Smooth crooner, Tony Bennett was born Anthony Dominick Benedetto. But his first name should’ve been Larry for the saying, “Happy as”. The living legend has had one beautiful life and it shows all over his smiling face: the 60 years in the biz, 70+ albums, awards, number ones and absolutely no signs of slowing down. He admits to feeling very privileged and says: “I’ve never worked a day in my life”.
For Bennett’s 85th birthday he got perhaps the best gift of all. He became the oldest living artist to debut at number one in the US with his Duets II album. The documentary, The Zen Of Bennett takes in the creative process for this record with its fly-on-the-wall style nature capturing some absolute zingers and colourful anecdotes from an almost Yoda-like Bennett who is always quick with a smile and a story.
Bennett’s manager and son, Danny Bennett, originally thought up the idea. The junior Bennett wanted a definitive film about his papa and while Unjoo Moon’s documentary is not exhaustive; it does offer some great insights into this enduring and formidable force. The focus is on where it counts- some first-person discussion and pearls of wisdom about family, music, art and philosophy.
So what do we learn? Well, Bennett is a proponent and living embodiment of quality. It’s no surprise that he’s come from an era of it, i.e. a time where music and objects were well made and built to last. Today this seems evident in Bennett’s silver-fox hair, immaculate suit and his polished black – not brown – shoes. He is rather set in his ways but on the flipside this means he knows exactly what he wants. He likes recording live with his collaborators in the same studio, performing together and quickly with Mr. B very much calling the shots.
We also learn that Bennett is still studying and learning at the age of 85. The guy professes to be a lifelong student and wants to keep constantly bettering himself. He admits that he can only sing and paint (but he can also do a mean sketch) and it’s a fact that he is a perfectionist and a hard-taskmaster (on himself and others) and this shows by the continual honing of his craft.
His collaborators include: Andrea Bocelli, Aretha Franklin, Willie Nelson, Faith Hill, Carrie Underwood, Norah Jones and a blue-haired Lady Gaga. It is also interesting to see him work with young guns like Michael Bublé and John Mayer. Bennett feels like he breaks down the demographic barriers and sings to the whole family. It’s a point Bennett tries to hit home when Mayer attempts to pigeonhole the elder because his mother is a fan.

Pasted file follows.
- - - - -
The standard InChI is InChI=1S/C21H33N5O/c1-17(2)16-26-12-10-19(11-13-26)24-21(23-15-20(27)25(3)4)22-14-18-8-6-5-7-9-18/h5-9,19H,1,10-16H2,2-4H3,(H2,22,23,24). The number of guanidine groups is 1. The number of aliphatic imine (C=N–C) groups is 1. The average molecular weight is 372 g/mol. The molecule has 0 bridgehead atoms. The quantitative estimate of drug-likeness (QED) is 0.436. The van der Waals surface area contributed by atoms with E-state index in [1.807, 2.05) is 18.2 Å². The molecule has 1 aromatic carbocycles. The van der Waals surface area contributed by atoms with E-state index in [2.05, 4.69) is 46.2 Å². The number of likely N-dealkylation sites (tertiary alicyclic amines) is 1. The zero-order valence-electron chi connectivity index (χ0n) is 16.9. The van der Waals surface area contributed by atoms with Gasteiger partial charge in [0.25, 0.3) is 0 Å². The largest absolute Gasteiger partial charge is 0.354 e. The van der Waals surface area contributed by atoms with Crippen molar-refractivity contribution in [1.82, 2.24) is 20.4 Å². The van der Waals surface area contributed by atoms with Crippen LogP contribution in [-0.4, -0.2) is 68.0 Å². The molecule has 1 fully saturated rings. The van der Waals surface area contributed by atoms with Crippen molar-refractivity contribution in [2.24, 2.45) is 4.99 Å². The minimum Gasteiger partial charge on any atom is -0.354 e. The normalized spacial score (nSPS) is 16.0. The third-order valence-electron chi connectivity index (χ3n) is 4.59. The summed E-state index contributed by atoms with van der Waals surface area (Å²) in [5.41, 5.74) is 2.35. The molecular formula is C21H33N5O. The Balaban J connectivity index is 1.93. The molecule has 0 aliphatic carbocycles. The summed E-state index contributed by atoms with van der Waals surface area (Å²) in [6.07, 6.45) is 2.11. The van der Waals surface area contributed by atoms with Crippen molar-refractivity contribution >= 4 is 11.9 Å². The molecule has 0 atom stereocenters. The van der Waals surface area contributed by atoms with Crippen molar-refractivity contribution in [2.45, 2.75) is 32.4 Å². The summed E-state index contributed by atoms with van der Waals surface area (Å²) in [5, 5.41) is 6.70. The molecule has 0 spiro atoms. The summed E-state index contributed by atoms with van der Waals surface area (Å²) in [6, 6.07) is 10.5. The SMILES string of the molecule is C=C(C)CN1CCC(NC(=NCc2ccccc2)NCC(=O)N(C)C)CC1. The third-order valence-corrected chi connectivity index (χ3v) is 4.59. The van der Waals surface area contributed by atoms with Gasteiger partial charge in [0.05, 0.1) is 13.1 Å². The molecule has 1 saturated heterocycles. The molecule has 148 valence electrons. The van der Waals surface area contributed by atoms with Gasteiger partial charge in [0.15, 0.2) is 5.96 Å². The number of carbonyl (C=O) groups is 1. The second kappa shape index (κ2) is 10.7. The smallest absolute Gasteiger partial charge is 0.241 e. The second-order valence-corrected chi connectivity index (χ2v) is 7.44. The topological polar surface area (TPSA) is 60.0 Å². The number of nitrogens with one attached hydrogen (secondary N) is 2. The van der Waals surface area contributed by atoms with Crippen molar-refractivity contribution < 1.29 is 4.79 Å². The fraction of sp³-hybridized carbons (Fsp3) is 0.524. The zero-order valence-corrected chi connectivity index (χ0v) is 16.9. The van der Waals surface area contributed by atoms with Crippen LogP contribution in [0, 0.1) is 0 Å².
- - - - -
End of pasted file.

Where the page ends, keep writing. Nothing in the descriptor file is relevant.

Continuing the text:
But perhaps the most important collaboration shown here is with Amy Winehouse. It would prove her last recorded performance. Before the meeting Bennett is seen telling his minders about her drug and alcohol problems and that he’s gonna tell her to “Slow down”. When they do record – at Abbey Road studios, no less – Wino is extremely skittish, a bundle of nerves and quite possibly under-the-influence. Suddenly Bennett turns into her old man, putting her at ease by telling her a quick story about Dinah Washington. In response Winehouse offers the chilling: “She died so young. She was only 40”.
The Zen Of Bennett is an uplifting tale about an Italian-American who grew up among the workers in Manhattan and made good, so much so that he’d sell millions of records and collaborate with artists young and old, the starry-eyed and his peers. With the self-described “friendliness” and “simplicity” of a two-track machine, Bennett’s music – a combination of pop, old standards and jazz that swings and shuffles with ease – fills the room as much as his large and charismatic presence. So ultimately, this doco shows a passionate and driven performer and a consummate professional with a still-silken croon. And it shows it really is a wonderful world because of you…
Review score: 3.5 stars
Originally published on 11 June 2012 at the following website: http://www.theaureview.com/sydney/sounds-on-screen-sydney-film-festival-2012-review-the-zen-of-bennett-ctc
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